Along with piling up wins against sub-region foes, the two teams piled up all-region team selections, claiming eight of the sub-region’s 14 spots as selected by coaches. Northwest catcher Bayli Cruse was named Region 7-4A Player of the Year, while Heritage’s Lauren Lawson was voted Pitcher of the Year. Other Lady Bruins who made the team are pitcher BriLeigh Baggett, outfielders Colbie Thomas and Macy Weeks, and shortstop Ashley Conner.
Cruse believes that, like last season, Heritage and Northwest are a level above the other teams.
“We’re not nervous or overconfident to play them,” she said. “I think it’s just such a big game. Our errors hurt us when we played them. Come region tournament, it’ll be our turn.”
Each of the past two seasons, Dalton’s Lady Catamounts (9-17) entered the region tournament with a low seed but earned a berth in the state playoffs.
“When the region tournament starts, everyone is on equal ground again,” said Dalton coach Stacy Parker, who is in his first season with the Lady Cats. “That’s the way you present it to your girls. I guess it just depends on the group of girls you have. ... If we come out and hit the ball and not kill ourselves on defense, we’re definitely capable of reaching the state tournament.”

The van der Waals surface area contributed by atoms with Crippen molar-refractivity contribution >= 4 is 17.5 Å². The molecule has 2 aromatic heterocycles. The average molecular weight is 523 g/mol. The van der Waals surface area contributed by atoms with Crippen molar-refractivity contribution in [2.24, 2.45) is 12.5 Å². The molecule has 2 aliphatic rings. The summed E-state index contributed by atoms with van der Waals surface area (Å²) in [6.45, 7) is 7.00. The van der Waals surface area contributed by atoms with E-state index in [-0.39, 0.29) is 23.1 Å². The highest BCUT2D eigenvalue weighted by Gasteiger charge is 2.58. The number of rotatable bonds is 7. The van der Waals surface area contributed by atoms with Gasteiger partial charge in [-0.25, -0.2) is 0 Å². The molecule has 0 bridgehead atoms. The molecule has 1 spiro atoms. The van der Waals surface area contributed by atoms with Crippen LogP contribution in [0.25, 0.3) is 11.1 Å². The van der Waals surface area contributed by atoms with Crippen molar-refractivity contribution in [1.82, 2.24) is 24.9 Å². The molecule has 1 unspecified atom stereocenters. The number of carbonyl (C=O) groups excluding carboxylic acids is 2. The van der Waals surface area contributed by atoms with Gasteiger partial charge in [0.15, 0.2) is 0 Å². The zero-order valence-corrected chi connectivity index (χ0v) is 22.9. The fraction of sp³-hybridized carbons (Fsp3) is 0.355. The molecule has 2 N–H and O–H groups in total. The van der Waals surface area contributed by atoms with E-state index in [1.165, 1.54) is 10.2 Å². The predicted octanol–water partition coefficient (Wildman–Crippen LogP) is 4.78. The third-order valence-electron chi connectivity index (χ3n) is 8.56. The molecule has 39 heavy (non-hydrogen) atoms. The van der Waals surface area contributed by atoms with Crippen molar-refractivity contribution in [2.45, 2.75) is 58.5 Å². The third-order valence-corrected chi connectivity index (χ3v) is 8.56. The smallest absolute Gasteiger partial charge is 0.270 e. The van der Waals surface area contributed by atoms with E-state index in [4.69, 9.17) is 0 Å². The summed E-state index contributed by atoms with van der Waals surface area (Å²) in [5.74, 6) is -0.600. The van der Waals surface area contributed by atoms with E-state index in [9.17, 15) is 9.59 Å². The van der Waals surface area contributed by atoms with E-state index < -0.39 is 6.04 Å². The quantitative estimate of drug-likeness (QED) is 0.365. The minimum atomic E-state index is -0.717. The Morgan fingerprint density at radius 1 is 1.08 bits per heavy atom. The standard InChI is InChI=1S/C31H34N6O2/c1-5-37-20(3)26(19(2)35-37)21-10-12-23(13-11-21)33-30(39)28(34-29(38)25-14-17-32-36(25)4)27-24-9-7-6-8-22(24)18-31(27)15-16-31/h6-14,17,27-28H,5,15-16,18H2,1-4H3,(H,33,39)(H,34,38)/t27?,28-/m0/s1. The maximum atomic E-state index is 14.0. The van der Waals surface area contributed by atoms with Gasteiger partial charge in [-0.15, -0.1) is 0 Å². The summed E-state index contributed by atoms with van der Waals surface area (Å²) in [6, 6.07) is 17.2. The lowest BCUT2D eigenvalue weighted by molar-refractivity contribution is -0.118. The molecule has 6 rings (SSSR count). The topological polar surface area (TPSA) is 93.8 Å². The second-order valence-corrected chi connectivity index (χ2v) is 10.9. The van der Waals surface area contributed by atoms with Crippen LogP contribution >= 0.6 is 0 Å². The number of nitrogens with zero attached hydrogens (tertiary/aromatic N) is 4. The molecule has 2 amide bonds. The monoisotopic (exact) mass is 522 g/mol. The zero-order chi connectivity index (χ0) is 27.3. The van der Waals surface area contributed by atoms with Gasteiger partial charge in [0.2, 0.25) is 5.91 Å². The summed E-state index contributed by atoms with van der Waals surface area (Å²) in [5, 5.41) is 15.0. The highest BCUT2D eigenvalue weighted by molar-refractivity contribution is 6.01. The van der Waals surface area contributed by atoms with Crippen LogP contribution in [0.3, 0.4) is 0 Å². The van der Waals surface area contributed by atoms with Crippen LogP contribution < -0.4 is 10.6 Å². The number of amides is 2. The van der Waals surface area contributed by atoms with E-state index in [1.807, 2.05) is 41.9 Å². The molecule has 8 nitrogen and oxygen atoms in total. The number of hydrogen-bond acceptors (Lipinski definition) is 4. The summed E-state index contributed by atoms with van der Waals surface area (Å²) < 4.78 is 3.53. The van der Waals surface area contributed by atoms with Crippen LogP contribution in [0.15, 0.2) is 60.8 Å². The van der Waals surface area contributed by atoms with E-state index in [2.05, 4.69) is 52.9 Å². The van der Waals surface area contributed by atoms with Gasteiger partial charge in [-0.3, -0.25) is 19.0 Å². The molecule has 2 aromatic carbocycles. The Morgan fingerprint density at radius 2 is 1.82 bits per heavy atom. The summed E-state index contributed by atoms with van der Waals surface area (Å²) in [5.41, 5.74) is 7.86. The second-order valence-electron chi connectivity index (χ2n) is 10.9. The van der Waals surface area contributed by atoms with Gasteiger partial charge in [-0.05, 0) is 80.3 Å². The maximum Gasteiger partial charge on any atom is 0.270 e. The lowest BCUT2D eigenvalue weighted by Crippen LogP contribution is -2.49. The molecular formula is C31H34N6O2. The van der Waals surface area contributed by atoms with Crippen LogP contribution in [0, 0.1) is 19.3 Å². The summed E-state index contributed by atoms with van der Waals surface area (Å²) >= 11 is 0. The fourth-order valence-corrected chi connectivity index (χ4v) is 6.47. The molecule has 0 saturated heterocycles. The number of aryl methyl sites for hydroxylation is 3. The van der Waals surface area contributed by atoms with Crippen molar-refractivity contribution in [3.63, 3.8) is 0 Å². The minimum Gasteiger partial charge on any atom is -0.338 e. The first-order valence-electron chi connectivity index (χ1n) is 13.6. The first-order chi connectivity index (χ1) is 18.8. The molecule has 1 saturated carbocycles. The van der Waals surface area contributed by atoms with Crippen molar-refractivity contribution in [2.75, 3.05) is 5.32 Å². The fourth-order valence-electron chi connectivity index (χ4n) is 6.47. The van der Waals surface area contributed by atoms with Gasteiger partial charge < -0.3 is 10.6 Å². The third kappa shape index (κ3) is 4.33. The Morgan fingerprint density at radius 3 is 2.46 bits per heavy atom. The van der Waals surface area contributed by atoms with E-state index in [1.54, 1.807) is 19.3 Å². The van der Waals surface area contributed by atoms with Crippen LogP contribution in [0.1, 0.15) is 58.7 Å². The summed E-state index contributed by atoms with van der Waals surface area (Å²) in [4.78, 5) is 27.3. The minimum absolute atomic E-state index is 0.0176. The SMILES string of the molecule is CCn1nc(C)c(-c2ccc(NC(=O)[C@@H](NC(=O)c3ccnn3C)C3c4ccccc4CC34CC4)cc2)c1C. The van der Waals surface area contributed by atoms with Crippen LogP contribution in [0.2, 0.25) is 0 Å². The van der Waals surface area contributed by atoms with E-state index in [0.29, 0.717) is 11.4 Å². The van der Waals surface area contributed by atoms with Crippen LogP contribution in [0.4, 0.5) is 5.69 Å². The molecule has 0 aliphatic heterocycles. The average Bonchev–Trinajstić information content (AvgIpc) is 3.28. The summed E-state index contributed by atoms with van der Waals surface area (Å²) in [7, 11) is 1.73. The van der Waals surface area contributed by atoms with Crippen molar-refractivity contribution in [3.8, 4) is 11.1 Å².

Southeast (7-17) faces the same task, and if the Lady Raiders play as well as they did during a 1-0 loss to Northwest this past Monday, they could be this year’s surprise.
“Like I told my kids, it doesn’t matter what happened in the season until now,” Lady Raiders coach Kelley Barton said. “To play that well against a good team like Northwest, I think it was a positive step heading into the region tournament.”
North Murray didn’t know its seed or first-round opponent until Thursday night as Region 5-3A’s regular season schedule wrapped up, but the Lady Mountaineers (11-15) already knew their seed wouldn’t be among the top four.
That means they also knew they would need to perform better than their seed to reach the state playoffs for a third straight year.
North Murray is the No. 5 seed and will play Adairsville at 4 p.m. The winner faces third-seeded Coahulla Creek at 6 p.m., while the loser won’t play again until Monday.
Somewhere along the way, the Lady Mountaineers either need to beat a team seeded better than them or hope another low-seeded team handles the upset.
Making a run starts with a few small things “going your way,” North Murray coach Steve Granger said.
“A couple bloopers here and there and your team starts believing,” he added. “I think our region, top to bottom, is competitive. I think anyone can win on any given night.”